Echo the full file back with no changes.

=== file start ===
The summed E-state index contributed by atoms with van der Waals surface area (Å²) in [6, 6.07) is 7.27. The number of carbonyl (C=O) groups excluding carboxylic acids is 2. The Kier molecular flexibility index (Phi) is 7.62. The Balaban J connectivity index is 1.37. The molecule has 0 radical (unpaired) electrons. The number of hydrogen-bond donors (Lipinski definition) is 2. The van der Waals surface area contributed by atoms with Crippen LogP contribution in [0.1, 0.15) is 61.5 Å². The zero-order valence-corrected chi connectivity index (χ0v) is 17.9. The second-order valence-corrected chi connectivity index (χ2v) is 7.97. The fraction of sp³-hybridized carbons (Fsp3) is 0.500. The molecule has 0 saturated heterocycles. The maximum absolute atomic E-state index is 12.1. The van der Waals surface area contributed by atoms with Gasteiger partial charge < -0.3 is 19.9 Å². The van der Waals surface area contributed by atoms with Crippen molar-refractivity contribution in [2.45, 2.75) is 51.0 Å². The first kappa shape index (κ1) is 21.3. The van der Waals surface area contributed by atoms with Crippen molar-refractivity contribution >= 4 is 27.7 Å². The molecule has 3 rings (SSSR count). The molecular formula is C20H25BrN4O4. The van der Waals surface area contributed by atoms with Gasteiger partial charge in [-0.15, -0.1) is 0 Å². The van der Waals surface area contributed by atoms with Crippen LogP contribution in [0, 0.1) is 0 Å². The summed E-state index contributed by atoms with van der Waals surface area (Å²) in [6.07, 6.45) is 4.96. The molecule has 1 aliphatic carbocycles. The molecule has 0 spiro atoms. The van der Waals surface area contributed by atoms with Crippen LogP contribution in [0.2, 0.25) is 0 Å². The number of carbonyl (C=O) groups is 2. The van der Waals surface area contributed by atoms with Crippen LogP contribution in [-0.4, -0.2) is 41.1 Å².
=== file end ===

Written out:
The summed E-state index contributed by atoms with van der Waals surface area (Å²) in [6, 6.07) is 7.27. The number of carbonyl (C=O) groups excluding carboxylic acids is 2. The Kier molecular flexibility index (Phi) is 7.62. The Balaban J connectivity index is 1.37. The molecule has 0 radical (unpaired) electrons. The number of hydrogen-bond donors (Lipinski definition) is 2. The van der Waals surface area contributed by atoms with Crippen LogP contribution in [0.1, 0.15) is 61.5 Å². The zero-order valence-corrected chi connectivity index (χ0v) is 17.9. The second-order valence-corrected chi connectivity index (χ2v) is 7.97. The fraction of sp³-hybridized carbons (Fsp3) is 0.500. The molecule has 0 saturated heterocycles. The maximum absolute atomic E-state index is 12.1. The van der Waals surface area contributed by atoms with Gasteiger partial charge < -0.3 is 19.9 Å². The van der Waals surface area contributed by atoms with Crippen molar-refractivity contribution in [2.45, 2.75) is 51.0 Å². The first kappa shape index (κ1) is 21.3. The van der Waals surface area contributed by atoms with Crippen molar-refractivity contribution >= 4 is 27.7 Å². The molecule has 3 rings (SSSR count). The molecular formula is C20H25BrN4O4. The van der Waals surface area contributed by atoms with Gasteiger partial charge in [-0.15, -0.1) is 0 Å². The van der Waals surface area contributed by atoms with Crippen LogP contribution in [0, 0.1) is 0 Å². The summed E-state index contributed by atoms with van der Waals surface area (Å²) in [6.07, 6.45) is 4.96. The molecule has 1 aliphatic carbocycles. The molecule has 0 spiro atoms. The van der Waals surface area contributed by atoms with Crippen LogP contribution in [0.2, 0.25) is 0 Å². The number of carbonyl (C=O) groups is 2. The van der Waals surface area contributed by atoms with Crippen LogP contribution in [-0.4, -0.2) is 41.1 Å².